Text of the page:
The rise of Salafism in Syria

"we’re even willing to say we’re al-Qaeda to annoy the regime"

Roula Khalaf and Abigail Fielding-Smith reporting for the FT from Beirut:

Syria’s rebels are also driven by religion in their relentless 17-month campaign to bring down Bashar al-Assad, first through peaceful protests and now through a military struggle. Abu Berri says he became a committed Salafi, the ultraconservative Sunni sect, after spending nine years in conservative Saudi Arabia.

Many of his peers, he says, are becoming Salafi even if they have little understanding of this brand of puritanical Islam. The charismatic leader of a Homs brigade, Abdelrazzaq Tlas, traded his moustache for a beard, he notes. “They grow beards to defy the regime,” he says. “In fact, we’re even willing to say we’re al-Qaeda to annoy the regime.”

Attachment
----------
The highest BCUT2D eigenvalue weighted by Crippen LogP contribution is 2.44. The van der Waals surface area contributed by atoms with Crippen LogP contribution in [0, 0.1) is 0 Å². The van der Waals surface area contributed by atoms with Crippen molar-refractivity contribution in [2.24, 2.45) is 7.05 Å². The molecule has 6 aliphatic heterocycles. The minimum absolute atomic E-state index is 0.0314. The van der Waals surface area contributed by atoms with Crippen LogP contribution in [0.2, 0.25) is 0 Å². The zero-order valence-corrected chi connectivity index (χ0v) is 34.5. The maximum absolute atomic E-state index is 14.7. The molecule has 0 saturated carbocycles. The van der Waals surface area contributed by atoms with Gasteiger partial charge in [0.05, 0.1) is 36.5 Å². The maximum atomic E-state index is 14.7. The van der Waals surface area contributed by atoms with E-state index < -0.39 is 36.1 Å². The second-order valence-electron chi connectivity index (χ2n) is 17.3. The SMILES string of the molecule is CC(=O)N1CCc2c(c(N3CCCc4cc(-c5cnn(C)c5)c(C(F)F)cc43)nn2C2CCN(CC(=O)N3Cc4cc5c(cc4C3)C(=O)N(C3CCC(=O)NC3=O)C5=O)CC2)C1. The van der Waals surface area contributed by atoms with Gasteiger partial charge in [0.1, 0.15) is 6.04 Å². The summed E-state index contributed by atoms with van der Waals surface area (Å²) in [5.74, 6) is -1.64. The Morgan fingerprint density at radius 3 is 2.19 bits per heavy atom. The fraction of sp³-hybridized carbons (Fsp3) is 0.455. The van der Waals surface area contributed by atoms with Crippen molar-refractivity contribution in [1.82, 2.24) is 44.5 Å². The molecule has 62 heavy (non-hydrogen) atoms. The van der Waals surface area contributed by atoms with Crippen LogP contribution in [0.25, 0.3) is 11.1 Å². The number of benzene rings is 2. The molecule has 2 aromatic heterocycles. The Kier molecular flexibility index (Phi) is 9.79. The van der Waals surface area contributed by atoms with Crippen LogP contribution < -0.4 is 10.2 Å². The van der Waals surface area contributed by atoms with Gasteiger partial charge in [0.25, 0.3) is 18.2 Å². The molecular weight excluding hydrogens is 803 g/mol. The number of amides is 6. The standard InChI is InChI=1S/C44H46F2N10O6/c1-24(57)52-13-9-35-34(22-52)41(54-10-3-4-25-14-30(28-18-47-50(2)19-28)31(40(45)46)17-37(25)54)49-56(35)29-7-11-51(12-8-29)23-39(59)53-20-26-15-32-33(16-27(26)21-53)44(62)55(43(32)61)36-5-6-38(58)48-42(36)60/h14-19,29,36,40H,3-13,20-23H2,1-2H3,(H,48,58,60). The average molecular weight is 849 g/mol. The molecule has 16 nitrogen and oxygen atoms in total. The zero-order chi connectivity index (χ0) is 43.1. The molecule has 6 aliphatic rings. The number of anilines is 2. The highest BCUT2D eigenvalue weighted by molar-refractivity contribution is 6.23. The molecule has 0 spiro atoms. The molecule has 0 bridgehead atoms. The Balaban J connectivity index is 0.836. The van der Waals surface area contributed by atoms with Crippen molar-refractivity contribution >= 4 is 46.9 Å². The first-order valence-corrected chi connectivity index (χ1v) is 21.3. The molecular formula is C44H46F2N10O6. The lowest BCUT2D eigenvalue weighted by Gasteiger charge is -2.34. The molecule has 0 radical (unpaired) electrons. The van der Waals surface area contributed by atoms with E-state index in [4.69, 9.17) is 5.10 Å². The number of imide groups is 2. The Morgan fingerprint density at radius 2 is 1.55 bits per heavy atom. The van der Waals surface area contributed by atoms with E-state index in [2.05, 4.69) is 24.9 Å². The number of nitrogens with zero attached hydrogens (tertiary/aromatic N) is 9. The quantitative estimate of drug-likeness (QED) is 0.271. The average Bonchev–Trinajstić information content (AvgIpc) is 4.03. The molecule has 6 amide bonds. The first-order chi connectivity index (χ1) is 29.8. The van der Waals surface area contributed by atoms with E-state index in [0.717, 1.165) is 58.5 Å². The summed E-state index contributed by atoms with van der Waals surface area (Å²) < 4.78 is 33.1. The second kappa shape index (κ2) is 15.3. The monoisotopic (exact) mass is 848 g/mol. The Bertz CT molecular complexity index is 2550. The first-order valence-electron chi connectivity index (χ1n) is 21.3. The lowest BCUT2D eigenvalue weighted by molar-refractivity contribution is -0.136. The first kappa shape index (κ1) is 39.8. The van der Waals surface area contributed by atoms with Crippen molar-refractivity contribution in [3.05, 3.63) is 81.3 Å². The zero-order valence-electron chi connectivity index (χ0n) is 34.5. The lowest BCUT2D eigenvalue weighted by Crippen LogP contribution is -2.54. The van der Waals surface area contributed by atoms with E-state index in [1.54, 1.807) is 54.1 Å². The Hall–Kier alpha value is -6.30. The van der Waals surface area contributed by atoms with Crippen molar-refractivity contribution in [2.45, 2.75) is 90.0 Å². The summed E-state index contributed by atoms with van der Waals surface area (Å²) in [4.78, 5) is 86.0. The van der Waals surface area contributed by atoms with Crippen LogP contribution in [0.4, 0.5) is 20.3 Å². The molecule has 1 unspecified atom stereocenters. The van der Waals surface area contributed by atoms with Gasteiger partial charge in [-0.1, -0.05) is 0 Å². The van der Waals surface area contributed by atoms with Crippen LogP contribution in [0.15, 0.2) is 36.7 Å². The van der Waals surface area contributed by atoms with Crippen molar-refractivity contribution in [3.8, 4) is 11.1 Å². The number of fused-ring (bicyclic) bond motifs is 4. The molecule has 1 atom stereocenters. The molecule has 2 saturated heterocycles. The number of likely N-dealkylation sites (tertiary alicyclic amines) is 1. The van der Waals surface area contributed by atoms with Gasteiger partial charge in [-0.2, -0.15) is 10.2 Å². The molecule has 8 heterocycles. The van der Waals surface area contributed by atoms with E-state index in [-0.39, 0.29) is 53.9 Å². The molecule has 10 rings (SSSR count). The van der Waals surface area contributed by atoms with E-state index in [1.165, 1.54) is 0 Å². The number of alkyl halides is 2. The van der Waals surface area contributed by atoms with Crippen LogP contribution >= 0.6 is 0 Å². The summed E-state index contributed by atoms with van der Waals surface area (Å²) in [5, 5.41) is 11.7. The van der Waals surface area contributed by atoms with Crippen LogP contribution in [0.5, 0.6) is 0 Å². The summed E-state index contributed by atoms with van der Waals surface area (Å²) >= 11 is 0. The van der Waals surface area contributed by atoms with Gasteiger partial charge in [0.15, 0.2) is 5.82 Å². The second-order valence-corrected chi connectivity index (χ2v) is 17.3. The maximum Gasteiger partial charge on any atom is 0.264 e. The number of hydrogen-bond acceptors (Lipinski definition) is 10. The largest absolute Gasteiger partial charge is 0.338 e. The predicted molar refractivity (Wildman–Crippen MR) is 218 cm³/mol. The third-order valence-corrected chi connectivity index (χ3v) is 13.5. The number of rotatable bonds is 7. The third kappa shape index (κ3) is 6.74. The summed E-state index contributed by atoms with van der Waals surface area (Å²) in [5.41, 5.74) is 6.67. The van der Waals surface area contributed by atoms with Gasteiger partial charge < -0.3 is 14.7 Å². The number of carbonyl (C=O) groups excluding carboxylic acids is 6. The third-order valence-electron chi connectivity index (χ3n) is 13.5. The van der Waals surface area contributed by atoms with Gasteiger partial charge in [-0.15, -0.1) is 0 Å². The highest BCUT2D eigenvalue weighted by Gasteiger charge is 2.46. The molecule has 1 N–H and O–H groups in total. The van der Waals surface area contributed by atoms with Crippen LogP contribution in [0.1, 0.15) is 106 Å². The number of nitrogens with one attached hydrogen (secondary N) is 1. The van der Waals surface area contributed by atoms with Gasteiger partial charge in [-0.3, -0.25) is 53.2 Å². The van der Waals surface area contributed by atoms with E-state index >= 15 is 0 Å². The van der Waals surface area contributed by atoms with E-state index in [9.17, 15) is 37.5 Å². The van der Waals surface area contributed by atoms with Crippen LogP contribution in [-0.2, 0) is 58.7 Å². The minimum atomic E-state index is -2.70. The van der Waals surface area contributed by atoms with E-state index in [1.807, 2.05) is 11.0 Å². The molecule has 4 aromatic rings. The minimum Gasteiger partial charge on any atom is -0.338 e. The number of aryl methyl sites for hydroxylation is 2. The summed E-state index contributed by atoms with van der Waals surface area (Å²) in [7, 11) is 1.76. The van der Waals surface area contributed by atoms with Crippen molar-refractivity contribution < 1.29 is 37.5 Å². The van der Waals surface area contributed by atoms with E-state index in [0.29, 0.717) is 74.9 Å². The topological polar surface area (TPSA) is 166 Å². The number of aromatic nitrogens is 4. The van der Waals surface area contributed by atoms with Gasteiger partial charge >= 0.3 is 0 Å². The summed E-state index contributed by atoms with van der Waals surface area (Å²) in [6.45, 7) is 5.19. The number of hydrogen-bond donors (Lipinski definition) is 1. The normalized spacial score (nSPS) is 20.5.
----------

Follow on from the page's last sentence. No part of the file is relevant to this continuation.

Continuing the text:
This kind of comment goes to the heart of the trouble in identifying who's a jihadist in Syria, and what that exactly means, as discussed here the other day. Worth reading the whole thing.

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Issandr El Amrani

Issandr El Amrani is a Cairo-based writer and consultant. His reporting and commentary on the Middle East and North Africa has appeared in The Economist, London Review of Books, Financial Times, The National, The Guardian, Time and other publications. He also publishes one of the longest-running blog in the region, www.arabist.net.